A savvy cyclist negotiates a complex intersection in Helena, MT.

The Cycle of Habit and the Habit of Cycling

“Your beliefs become your thoughts,
Your thoughts become your words,
Your words become your actions,
Your actions become your habits,
Your habits become your values,
Your values become your destiny.”
― Mahatma Gandhi

I’m a habitual reader, bordering on addiction. I’ve always got (at least) one book going, and when I finish it I’m immediately looking for my next “fix.”

At the recommendation of my wife, Carol, I’m now reading The Power of Habit, by Charles Duhigg. It’s an engaging and enlightening investigation of how our habits are formed, how difficult it is to change them, and how we can create new ones.

My other major habit is, of course, cycling. My habits of reading and cycling began around the same time, and perhaps for the same reasons. My earliest memories of reading are tearing through the SRA Reading Lab cards, starting in first grade. First grade was also when I finally managed to get the training wheels off my bike and ride on two unfettered wheels. Both served my curiosity and desire for freedom and exploration. As a teen I’d sometimes carry a book on my summer break cycling explorations in rural northeast Ohio. I’d often stop in a park in some small town and read. Today I cannot imagine a life without either habit.

I’ve certainly thought of my cycling as a habit, but never in the clinical sense as explored in Duhigg’s book. Perhaps that’s why I’ve always bristled when asked by a non-cyclist acquaintance I haven’t seen for some time: “Are you still bicycling?” It sounds vaguely accusatory to me, like: “Are you still an alcoholic?” I’ve been so permanently hard-wired as a cyclist that it’s just like a chemical addiction.

Unlike most adult cyclists, I didn’t give up cycling when I got my driver’s license, then pick it up again some years later when looking for a way to “get back in shape.” I never had to “create a new habit” for cycling, so I may not be the best person to tell you how to do that. But building any new habit requires removing barriers to the new behavior, and then rewarding yourself when you do it.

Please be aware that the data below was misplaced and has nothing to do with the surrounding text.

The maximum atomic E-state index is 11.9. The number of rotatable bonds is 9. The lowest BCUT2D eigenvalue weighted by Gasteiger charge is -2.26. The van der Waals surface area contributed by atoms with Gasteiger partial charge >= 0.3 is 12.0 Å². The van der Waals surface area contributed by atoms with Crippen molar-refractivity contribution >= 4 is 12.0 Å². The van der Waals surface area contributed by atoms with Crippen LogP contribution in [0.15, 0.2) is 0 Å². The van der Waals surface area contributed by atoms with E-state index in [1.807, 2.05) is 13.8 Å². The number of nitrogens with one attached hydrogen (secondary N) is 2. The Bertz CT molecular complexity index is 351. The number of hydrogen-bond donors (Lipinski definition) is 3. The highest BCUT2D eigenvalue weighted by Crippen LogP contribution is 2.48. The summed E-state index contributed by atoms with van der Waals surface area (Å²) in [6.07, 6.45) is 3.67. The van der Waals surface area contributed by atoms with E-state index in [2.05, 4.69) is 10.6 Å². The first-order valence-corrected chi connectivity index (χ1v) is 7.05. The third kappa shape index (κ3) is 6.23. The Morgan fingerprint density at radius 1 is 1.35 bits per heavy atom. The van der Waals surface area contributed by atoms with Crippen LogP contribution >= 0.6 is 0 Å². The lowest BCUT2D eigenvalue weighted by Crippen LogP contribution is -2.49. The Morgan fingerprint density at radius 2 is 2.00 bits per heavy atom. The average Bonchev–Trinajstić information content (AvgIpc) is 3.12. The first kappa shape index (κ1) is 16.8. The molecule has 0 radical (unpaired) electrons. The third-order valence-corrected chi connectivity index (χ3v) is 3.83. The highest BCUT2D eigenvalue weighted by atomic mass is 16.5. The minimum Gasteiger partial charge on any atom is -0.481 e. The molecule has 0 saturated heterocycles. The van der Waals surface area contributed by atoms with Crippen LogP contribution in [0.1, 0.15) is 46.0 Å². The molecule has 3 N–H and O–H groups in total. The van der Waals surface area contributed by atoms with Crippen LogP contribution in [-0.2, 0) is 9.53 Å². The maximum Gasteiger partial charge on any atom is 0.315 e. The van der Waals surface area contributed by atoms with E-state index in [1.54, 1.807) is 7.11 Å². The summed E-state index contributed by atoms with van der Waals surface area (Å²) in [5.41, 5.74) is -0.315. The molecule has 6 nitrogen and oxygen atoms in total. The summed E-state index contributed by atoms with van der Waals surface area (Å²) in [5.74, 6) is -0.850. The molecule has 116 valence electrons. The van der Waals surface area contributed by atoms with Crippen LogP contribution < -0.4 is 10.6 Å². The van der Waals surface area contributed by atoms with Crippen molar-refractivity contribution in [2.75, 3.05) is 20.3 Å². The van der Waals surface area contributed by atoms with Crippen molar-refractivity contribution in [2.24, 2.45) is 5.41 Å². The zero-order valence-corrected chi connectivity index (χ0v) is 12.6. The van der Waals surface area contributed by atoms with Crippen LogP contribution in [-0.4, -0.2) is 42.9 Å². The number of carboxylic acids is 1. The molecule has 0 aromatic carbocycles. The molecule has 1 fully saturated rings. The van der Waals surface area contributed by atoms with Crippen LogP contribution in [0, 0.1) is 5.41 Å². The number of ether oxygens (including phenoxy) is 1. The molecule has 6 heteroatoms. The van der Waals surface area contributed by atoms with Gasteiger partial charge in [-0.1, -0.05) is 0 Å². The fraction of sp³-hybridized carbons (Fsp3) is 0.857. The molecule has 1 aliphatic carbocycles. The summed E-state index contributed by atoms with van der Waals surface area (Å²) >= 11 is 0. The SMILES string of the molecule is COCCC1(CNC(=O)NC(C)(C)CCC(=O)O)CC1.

Removing barriers could include putting your bike in the most convenient place to be used, buying a floor pump so it’s easy to keep your tires inflated or – best of all – being comfortable riding on the streets where you live and work, so you don’t feel like you have to load your bike onto your car and take it to a trail to ride.

And rewards? Well, that’s the easy part. Cycling burns calories, so you can reward yourself with your favorite food or drink.

“Nothing so needs reforming as other people’s habits.”               – Mark Twain

What keeps so many of us from biking more is other peoples’ habits – particularly motorists. So much of what we hear and see in bicycle “advocacy” is really not advocacy of cycling at all; it’s advocacy to suppress or change the habits of motorists. As hard as it can be to change your own habits, it’s many times harder to change the habits of others. Especially when those others outnumber you 100-to-1. Motorists don’t necessarily improve their habits when a bike lane, sidewalk or sidepath is built, or when a new law is passed.

In order to change a habit you need a cue and a reward. Finger-pointing is counterproductive. Telling others “You have to change your habits for my sake” is a non-starter. Even if they did want to change, are they going to get enough opportunity and practice to learn a new habit?

For example, the most common crash between a motorist and bicyclist is when the motorist is pulling out from a driveway or side street preparing to turn right and the cyclist is coming down the sidewalk facing on-coming traffic. The average motorist might look just a few feet to the right where a pedestrian might be. But to see a cyclist approaching at 12 miles per hour, that driver will need to look at least 100 feet down the sidewalk to the right. They rarely do. In most areas the chance that such a driver will encounter an approaching cyclist is very small. A cyclist might come by once every fifteen minutes.

So even a motorist consciously trying to build a new habit is going to get little opportunity to practice. The cues are rare, and so are the rewards. The same can be said for all the other less-common types of conflicts.

Advocates like to tout the safety of cycling in The Netherlands, but may not realize that Dutch drivers have always had far, far more opportunity to build the habits of scanning for, yielding to, and safely passing cyclists. Long before the Dutch started building so many bikeways, it was common to see 10 to 15 percent bicycle traffic in their cities. That means one out of every seven to ten street users is a cyclist. Think of the habit-building opportunity in such an environment compared to the average American street, where cyclists are less than 1 percent.

Rather than tell millions of others to change their habits in an environment that discourages them from doing so, what if we changed our cycling strategies to take advantage of the habits drivers already have?

That’s what CyclingSavvy is: A set of strategies designed to take advantage of the habits American motorists have now. Our challenge at American Bicycling Education Association is to make successful cyclist safety strategies habitual for American cyclists. With a New Year around the corner, that will be – continues to be – our resolution.